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Archive for December, 2010

An Important Warning About Child-Proof Medicine Bottles

December 28, 2010

If you are visiting small children this holiday season or have small children at your home, you will not want to miss this story by Dr. Richard Besser at ABC News.

Dr. Besser shows how easy it is for children to access medicines, even if they are on a high shelf. But, properly used child-proof tops did stop children from getting into the bottles.

The bottom line is to keep medicines out of sight, out of mind and out of reach. Use the child proof caps and keep in mind when you are around little hands that medicines are often objects of curiosity. They are sometimes multicolored and look like candy.

This story also features the true story and tragedy of one family, which really drives the point home.

We at Life Line Screening hope everyone is having a happy and safe holiday season.

Aortic Aneurysm Claims Life of US Special Envoy Richard Holbrooke

December 15, 2010

USA Today reports on that Richard Holbrooke, US Special Ambassador to Afghanistan and Pakistan, died Monday after surgeons tried to repair an aortic aneurysm.

The aorta is the largest artery in the body that runs from the chest to the torso. The specific type of aortic aneurysm that claimed 69-year-old Holbrooke’s life appears to have been a thoracic aortic aneurysm up close to his heart. It is much less common than an abdominal aortic aneurysm (AAA), which occurs in the region just above, at level, or below the kidneys.

Needless to say, no matter what type or how common, any aneurysm of the aorta is life threatening. Keep in mind, though, that aortic aneurysms take a long time to develop and are detectable and repairable before they become critical.

This is a fact that also resonates in the article, written by Rita Rubin of USA Today, which states that, “Aortic aneurysms don’t cause symptoms, but screening with ultrasound and sometimes CT or MRI scans can detect them before they tear, when they can be easily surgically repaired.”

 Life Line Screening has always provided access to abdominal aortic aneurysm preventive screening services for anyone, regardless of insurance status, who is concerned about their risk of AAA. However, we also recommend that everyone stay proactive with their health by scheduling regular medical checkups and talking with their physician about the risk of aortic aneurysm.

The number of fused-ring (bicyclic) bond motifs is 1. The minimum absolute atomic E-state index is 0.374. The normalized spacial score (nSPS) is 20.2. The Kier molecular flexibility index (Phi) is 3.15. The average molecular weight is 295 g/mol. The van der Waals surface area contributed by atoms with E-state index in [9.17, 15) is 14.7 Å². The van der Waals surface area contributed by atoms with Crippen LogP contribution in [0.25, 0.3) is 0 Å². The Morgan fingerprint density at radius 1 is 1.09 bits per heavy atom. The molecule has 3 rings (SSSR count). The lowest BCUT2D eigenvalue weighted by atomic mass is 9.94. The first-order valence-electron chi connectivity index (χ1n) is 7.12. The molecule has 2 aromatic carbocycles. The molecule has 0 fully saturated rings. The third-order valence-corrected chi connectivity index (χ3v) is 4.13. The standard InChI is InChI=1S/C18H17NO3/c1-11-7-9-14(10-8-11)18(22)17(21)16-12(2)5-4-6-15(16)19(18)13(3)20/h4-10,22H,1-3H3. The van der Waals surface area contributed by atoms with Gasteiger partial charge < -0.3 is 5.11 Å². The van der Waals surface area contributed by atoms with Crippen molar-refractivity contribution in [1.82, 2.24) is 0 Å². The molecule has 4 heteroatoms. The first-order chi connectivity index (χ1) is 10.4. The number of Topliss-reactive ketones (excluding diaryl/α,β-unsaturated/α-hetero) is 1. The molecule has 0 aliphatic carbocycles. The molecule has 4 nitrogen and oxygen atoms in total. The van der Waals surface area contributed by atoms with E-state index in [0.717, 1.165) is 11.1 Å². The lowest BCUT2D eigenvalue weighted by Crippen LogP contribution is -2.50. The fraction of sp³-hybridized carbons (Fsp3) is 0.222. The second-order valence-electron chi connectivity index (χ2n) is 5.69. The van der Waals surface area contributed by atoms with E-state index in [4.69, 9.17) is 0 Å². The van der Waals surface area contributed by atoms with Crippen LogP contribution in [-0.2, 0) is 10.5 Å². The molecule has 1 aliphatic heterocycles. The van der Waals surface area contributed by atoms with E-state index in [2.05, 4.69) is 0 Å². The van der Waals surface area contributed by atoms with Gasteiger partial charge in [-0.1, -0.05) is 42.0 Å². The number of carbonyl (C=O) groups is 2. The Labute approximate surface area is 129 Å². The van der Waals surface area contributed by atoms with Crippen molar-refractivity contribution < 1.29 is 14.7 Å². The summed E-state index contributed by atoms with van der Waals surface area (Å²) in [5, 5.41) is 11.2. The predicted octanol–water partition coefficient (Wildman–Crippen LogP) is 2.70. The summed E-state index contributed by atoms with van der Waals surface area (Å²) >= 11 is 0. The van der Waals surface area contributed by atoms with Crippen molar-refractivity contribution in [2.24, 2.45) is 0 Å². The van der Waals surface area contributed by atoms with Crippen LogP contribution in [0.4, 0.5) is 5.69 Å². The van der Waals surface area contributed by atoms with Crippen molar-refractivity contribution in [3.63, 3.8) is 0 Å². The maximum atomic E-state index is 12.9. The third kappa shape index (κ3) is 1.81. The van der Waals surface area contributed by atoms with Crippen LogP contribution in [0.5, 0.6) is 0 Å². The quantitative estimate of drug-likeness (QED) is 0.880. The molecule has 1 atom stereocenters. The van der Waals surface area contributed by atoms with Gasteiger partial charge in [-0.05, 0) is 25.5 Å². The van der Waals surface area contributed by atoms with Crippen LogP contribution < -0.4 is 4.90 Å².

Just as Dr. Cam Patterson, Chief of Cardiology in The University of North Carolina at Chapel Hill School of Medicine, is quoted in the article, “This isn’t something that will change in months or even years,” Patterson says of aortic aneurysms. “This is something that takes decades to develop.” Holbrooke’s death “emphasizes to me that patients should look physicians in the eye and say, ‘Is this something I need to worry about?’ ”

 You can read the USA Today article in its entirety at:

Visit Life Line Screening today if you want more information risks for abdominal aortic aneurysm (AAA), the most common type of aortic aneurysm.

Associations, Insurance Companies Offer Life Line Screening to Members

December 9, 2010

Over the last several years, many associations, insurance companies, corporations and unions have incorporated Life Line Screening services in their health offerings to their members, policyholders and employees. These organizations see the value in providing effective health screening services to individuals that enhance people’s ability to be proactive about their health.

Two of these organizations are the National Association of Retired Federal Employees (NARFE) and Bankers Life & Casualty Insurance Company. 


Life Line Screening has worked with NARFE since 2003 and conducted 27,000 screenings for NARFE members in that time.  Individual screening results over the years have included very serious findings that most likely saved the person from a stroke or ruptured abdominal aortic aneurysm. Life Line Screening has also alerted thousands of people to disease that they did not know was present.  In fact, NARFE member, Earl Stanton, wrote that the screening “saved his life.”

But it isn’t just the lifesaving stories that touch our hearts here at Life Line Screening. We appreciate the comments from customers who let us know that they value the knowledge gained from the screening, had a good experience with us, and plan on coming back.